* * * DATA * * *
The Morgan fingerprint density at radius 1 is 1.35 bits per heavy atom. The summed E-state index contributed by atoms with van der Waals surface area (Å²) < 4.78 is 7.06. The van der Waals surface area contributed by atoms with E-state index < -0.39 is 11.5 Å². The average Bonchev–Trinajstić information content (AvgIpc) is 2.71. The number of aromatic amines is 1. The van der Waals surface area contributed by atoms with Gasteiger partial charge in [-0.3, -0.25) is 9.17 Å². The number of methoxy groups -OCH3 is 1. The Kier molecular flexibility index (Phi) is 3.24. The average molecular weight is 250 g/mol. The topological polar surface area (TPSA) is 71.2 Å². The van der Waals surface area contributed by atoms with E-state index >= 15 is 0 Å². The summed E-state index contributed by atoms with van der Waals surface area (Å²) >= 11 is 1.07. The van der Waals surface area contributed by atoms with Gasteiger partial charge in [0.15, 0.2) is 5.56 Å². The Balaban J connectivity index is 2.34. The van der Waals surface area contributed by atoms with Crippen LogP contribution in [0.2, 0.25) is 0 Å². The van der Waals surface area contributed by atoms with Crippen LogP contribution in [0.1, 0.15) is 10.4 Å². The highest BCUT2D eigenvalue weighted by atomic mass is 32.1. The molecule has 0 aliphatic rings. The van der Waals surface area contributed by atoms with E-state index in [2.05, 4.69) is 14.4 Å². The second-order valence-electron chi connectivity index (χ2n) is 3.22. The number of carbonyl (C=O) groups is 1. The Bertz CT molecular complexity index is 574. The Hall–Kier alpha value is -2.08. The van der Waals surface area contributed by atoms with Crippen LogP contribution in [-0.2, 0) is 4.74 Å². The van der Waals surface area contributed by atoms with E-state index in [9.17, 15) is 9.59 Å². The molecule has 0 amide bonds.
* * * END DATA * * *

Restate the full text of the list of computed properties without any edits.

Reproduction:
The Morgan fingerprint density at radius 1 is 1.35 bits per heavy atom. The summed E-state index contributed by atoms with van der Waals surface area (Å²) < 4.78 is 7.06. The van der Waals surface area contributed by atoms with E-state index < -0.39 is 11.5 Å². The average Bonchev–Trinajstić information content (AvgIpc) is 2.71. The number of aromatic amines is 1. The van der Waals surface area contributed by atoms with Gasteiger partial charge in [-0.3, -0.25) is 9.17 Å². The number of methoxy groups -OCH3 is 1. The Kier molecular flexibility index (Phi) is 3.24. The average molecular weight is 250 g/mol. The topological polar surface area (TPSA) is 71.2 Å². The van der Waals surface area contributed by atoms with E-state index >= 15 is 0 Å². The summed E-state index contributed by atoms with van der Waals surface area (Å²) >= 11 is 1.07. The van der Waals surface area contributed by atoms with Gasteiger partial charge in [0.15, 0.2) is 5.56 Å². The Balaban J connectivity index is 2.34. The van der Waals surface area contributed by atoms with Crippen LogP contribution in [0.2, 0.25) is 0 Å². The van der Waals surface area contributed by atoms with Crippen LogP contribution in [0.1, 0.15) is 10.4 Å². The highest BCUT2D eigenvalue weighted by atomic mass is 32.1. The molecule has 0 aliphatic rings. The van der Waals surface area contributed by atoms with E-state index in [2.05, 4.69) is 14.4 Å². The second-order valence-electron chi connectivity index (χ2n) is 3.22. The number of carbonyl (C=O) groups is 1. The Bertz CT molecular complexity index is 574. The Hall–Kier alpha value is -2.08. The van der Waals surface area contributed by atoms with Crippen LogP contribution in [-0.2, 0) is 4.74 Å². The van der Waals surface area contributed by atoms with E-state index in [9.17, 15) is 9.59 Å². The molecule has 0 amide bonds.